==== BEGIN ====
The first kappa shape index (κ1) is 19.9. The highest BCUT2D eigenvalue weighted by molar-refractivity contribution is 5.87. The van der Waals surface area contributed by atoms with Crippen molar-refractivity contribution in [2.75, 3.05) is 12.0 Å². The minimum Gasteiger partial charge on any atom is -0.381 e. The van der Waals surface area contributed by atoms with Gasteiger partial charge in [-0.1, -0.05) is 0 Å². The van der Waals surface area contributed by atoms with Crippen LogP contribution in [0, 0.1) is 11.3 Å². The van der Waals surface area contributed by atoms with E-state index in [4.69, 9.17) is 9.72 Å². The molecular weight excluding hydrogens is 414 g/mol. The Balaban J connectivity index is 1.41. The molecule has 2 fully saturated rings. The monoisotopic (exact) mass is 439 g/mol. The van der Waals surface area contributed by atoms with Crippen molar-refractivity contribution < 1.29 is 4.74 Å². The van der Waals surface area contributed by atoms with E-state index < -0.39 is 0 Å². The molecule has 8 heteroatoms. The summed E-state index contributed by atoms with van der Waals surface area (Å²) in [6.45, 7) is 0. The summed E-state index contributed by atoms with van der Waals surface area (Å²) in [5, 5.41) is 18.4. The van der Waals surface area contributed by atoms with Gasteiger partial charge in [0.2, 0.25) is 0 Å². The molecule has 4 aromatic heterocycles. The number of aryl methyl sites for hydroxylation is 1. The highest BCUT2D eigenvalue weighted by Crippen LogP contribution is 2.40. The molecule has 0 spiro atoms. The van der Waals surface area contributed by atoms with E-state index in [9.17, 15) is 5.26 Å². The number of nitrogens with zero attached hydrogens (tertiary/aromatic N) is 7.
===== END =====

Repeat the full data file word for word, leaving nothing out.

The first kappa shape index (κ1) is 19.9. The highest BCUT2D eigenvalue weighted by molar-refractivity contribution is 5.87. The van der Waals surface area contributed by atoms with Crippen molar-refractivity contribution in [2.75, 3.05) is 12.0 Å². The minimum Gasteiger partial charge on any atom is -0.381 e. The van der Waals surface area contributed by atoms with Gasteiger partial charge in [-0.1, -0.05) is 0 Å². The van der Waals surface area contributed by atoms with Crippen LogP contribution in [0, 0.1) is 11.3 Å². The van der Waals surface area contributed by atoms with E-state index in [4.69, 9.17) is 9.72 Å². The molecular weight excluding hydrogens is 414 g/mol. The Balaban J connectivity index is 1.41. The molecule has 2 fully saturated rings. The monoisotopic (exact) mass is 439 g/mol. The van der Waals surface area contributed by atoms with Crippen molar-refractivity contribution < 1.29 is 4.74 Å². The van der Waals surface area contributed by atoms with E-state index < -0.39 is 0 Å². The molecule has 8 heteroatoms. The summed E-state index contributed by atoms with van der Waals surface area (Å²) in [6.45, 7) is 0. The summed E-state index contributed by atoms with van der Waals surface area (Å²) in [5, 5.41) is 18.4. The van der Waals surface area contributed by atoms with Gasteiger partial charge in [0.2, 0.25) is 0 Å². The molecule has 4 aromatic heterocycles. The number of aryl methyl sites for hydroxylation is 1. The highest BCUT2D eigenvalue weighted by Crippen LogP contribution is 2.40. The molecule has 0 spiro atoms. The van der Waals surface area contributed by atoms with E-state index in [9.17, 15) is 5.26 Å². The number of nitrogens with zero attached hydrogens (tertiary/aromatic N) is 7.